The lives and careers of Navy football coach Ken Niumatalolo and Army coach Rich Ellerson have crossed many times over nearly three decades, starting when Niumatalolo was a two-sport high school athlete outside Honolulu and Ellerson recruited him to play quarterback at Hawaii.
Ellerson brought Niumatalolo and two more highly acclaimed players, Thor Salanoa and Brian Norwood, from Radford High to play for the Rainbows. Salanoa was Niumatalo's cousin and Norwood, now the associate head coach at Baylor, was one of his best friends.
"I don't know if I was a tag-along offer, but I was on the bottom tier of the guys they wanted," Niumatalolo recalled recently. "I just remember Coach Ellerson being a very smart man. He talked really fast and his vocabulary was big. I was like, 'What did you say?'"
Ellerson, then the defensive coordinator at Hawaii, said Niumatalolo was as good a basketball player as he was a football player. "He could jump really well, and he was good with the ball in his hands, really a smooth athlete, always under control," Ellerson recalled. "He was used to being in charge, used to running the show."
Three decades after their initial meeting, Niumatalolo's perception of Ellerson hasn't changed. Nor has Niumatalolo's persona, as he has made the long, steady climb from player to assistant coach and eventually head coach at Navy.
Another thing that hasn't changed is the deep personal regard and professional respect theylongtime friends have for each other as they head into Saturday's Army-Navy game at Lincoln Financial Field in Philadelphia.
But that won't change that both want to emerge victorious.
When Ellerson was hired at Army after a successful eight-year run at Cal-Poly, Niumatalolo knew he would be conflicted one Saturday every season.
"I knew when he went there I was happy for Rich because that's what he wanted, but I wasn't happy just from the standpoint that I knew he was a good friend of mine and we would be going at it," Niumatalolo said. "Unfortunately, in this profession, it's a bottom-line deal. I knew that the ramifications for both of us would be pretty tough."
Niumatalolo has coached against other friends in the business, but no one who has been as instrumental in his own career as Ellerson.
"I wouldn't have been in college if it wasn't for Rich. I wouldn't be here [at Navy]. He was the one who got me involved in college football and college sports," Niumatalolo, 48, said. "I'm obviously indebted a lot to Rich Ellerson."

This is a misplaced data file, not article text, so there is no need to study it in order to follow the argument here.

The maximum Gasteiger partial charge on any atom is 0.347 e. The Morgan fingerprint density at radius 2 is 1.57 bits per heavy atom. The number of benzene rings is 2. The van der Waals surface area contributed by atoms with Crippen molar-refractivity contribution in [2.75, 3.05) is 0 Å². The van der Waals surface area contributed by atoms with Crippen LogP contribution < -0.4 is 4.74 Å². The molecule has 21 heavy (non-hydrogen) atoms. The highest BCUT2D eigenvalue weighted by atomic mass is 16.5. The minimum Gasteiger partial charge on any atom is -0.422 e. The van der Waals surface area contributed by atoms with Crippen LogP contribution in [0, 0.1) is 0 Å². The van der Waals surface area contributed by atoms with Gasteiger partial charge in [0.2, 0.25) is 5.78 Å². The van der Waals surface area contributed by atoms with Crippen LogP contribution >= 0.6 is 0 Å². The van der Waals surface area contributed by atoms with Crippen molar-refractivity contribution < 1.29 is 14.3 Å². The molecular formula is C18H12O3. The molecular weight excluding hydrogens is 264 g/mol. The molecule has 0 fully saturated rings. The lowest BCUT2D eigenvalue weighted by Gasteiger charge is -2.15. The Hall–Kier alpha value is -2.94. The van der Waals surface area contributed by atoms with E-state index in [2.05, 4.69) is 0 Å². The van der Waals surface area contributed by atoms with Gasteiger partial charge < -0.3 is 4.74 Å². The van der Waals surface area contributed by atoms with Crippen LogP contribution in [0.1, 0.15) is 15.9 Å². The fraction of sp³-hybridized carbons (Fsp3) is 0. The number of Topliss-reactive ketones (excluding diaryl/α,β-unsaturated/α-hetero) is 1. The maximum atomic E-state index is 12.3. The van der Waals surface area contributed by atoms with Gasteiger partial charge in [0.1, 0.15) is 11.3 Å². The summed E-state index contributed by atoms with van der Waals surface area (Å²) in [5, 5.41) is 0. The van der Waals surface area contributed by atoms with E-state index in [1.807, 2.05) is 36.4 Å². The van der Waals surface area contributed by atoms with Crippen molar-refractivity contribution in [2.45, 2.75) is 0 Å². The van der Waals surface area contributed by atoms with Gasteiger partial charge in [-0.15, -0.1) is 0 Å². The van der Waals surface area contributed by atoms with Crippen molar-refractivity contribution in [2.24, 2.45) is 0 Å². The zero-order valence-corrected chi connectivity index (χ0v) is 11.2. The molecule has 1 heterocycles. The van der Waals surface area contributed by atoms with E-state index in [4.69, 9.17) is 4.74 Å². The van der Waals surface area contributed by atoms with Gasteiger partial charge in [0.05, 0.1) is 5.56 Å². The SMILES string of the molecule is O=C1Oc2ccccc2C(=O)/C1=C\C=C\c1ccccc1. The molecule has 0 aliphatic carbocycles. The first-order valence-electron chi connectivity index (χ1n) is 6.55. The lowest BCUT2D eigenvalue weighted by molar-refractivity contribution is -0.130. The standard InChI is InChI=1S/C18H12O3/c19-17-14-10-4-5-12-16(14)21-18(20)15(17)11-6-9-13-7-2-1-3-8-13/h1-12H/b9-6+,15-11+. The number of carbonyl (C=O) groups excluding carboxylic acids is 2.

'I root for them every week'
Niumatalolo has won his first five games against Army as a head coach, the past four coming at Ellerson's expense. The Black Knights have become more competitive, including a 17-13 defeat last year when Army fumbled away a chance at breaking a 10-year losing streak.
Asked if he sympathizes with what Ellerson has endured in going through four losing seasons in five years, including a 3-8 record this season, Niumatalolo said, "Sympathy would be the wrong word, because this is a tough deal. More I empathize with him, because I recognize how hard it is to win. It's hard to win games, especially at an academy. But I root for them every week but this one."
Niumatalolo has had only one losing season in his first six years — the Midshipmen finished 5-7 in 2011, when three of the defeats came by a total of eight points — and he has won more games (47) in that stretch than any previous Navy coach over the same period of time.
"They do such a good job, and he's surrounded himself with some really good people," Ellerson said. "The thing he's done that's so remarkable is that his time has eclipsed Paul [Johnson]'s time at Navy. His personality and his fingerprints are stamped on the program, because there were some people who were waiting to see how this would go in the absence of Paul. Obviously Kenny hasn't missed a beat."
While Niumatalolo has become the third-winningest coach in Navy history —recently passing his former mentor and boss Johnson — Ellerson appears to be the latest in a long line of coaches at Army whose past success doesn't translate into winning seasons at West Point.
Army went 5-7 in Ellerson's first year and 7-6 his second, the Black Knights' first winning season and bowl appearance in 14 years. But they have won just eight of 35 games since.
It is hard to quantify the progress Ellerson has made judging solely on the results, and though he still has three years left on his contract, some wonder how long he will last.
"You can see that we're more competitive, and we're doing some things right, but you've got to win football games," Ellerson, 60, said. "That's what's missing. There are some things that are still in our way and some things you've got to mitigate.